The Alabama Historical Commission added 15 properties to the Alabama Monuments and Heritage Register in mid-December, including the Shoal Creek Golf Course.

Hall Thompson built the Shoal Creek Golf Course in 1974, fulfilling his dream of building his own golf course. Thompson hired professional golfer and emerging course designer Jack Nicklaus to set the course. Nicklaus had collaborated in the design of his home state course, Muirfield Village, in Dublin, Ohio, which opened in 1974, and had designed a course in Toronto. However, Shoal Creek was the first course that Nicklaus designed on his own in the United States.

The property and its buildings are an example of the traditional new colonial style that was popularized in the mid to late 1970s with the celebration of the country’s bicentennial. Shoal Creek is also an example of a highly designed planned landscape. Shoal Creek was designed to be a golf club first and then a real estate development. Thompson prioritized the route of the course and wanted residence sites organically dispersed around the course.

Shoal Creek has revolutionized golf greens in the Southeast. Thompson designed the landscape to support the growth of curved grass, a grass in great demand for golf greens, but previously considered unsustainable in the southeast climate. A combination of ingenuity in irrigation and drainage, man-made lakes and dams with a pump system that could redirect water upward made this possible. As a result, Augusta National followed suit and replaced its greens with curved grass in 1981.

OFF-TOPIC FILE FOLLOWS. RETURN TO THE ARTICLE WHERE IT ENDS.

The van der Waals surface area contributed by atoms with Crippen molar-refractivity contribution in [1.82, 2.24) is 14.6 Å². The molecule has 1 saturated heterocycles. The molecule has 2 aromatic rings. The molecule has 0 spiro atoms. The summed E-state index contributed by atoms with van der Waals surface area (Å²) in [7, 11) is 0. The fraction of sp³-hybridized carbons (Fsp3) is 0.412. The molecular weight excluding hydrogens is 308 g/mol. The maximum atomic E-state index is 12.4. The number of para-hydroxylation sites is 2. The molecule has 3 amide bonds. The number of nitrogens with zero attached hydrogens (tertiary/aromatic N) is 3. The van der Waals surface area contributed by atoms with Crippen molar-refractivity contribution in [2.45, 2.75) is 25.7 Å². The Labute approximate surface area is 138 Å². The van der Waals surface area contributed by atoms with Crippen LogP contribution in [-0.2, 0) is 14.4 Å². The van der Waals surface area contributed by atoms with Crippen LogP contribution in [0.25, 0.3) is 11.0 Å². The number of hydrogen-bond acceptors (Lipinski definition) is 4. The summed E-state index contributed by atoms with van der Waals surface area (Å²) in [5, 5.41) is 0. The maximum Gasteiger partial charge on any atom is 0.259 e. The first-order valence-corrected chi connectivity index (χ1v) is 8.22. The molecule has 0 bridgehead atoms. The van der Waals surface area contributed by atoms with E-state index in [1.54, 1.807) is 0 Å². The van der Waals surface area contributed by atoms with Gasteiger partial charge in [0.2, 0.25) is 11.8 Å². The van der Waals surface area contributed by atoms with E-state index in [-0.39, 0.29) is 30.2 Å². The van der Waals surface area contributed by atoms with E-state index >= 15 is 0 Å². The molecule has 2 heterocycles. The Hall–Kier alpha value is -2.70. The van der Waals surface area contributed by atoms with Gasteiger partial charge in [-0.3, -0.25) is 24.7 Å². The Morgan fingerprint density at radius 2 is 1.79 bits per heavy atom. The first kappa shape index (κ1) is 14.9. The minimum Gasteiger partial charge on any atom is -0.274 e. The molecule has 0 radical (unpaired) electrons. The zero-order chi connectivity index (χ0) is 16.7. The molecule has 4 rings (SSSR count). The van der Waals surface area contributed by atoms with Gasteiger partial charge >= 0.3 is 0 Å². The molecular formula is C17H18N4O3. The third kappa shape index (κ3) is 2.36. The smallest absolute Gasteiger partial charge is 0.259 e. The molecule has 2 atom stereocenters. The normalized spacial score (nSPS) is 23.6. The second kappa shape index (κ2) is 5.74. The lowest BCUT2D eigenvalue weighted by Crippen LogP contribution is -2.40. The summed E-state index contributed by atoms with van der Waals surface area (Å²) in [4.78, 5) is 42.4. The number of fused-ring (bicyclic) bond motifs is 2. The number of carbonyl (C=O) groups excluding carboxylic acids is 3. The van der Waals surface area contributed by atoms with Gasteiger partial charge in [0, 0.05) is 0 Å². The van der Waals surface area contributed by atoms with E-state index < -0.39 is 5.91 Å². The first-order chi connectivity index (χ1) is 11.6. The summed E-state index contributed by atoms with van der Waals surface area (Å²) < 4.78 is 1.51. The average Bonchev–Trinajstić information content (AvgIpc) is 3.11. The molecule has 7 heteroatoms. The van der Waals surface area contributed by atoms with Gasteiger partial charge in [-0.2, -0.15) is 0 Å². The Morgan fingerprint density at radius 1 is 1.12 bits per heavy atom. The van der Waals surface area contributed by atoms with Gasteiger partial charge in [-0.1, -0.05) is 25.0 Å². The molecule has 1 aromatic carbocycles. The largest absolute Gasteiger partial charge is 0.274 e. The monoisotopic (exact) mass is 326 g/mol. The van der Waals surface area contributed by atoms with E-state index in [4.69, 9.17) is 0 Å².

The period of significance extends from 1974, when design and construction began, until 1990, when the club hosted the 72nd Annual Professional Golfers Association (PGA) of America Tournament. Media surrounding the event pointed out that the course had never been fully integrated. This media coverage has led to the racial integration of private clubs and golf courses across the country, including Shoal Creek.

Shoal Creek is listed in the Alabama Register for its recreational and social history and for its significant design.

The Alabama Historical Commission created the Alabama Monuments and Heritage Register to recognize buildings, structures, sites, objects, and neighborhoods of historic, architectural and / or archaeological significance.

Nominations can be submitted by anyone to the Alabama Historical Commission. A staff review committee determines whether the nominated property meets the established criteria, and the property is added to the register if the criteria are met. The designation is honorary and does not limit what an owner can do with the property.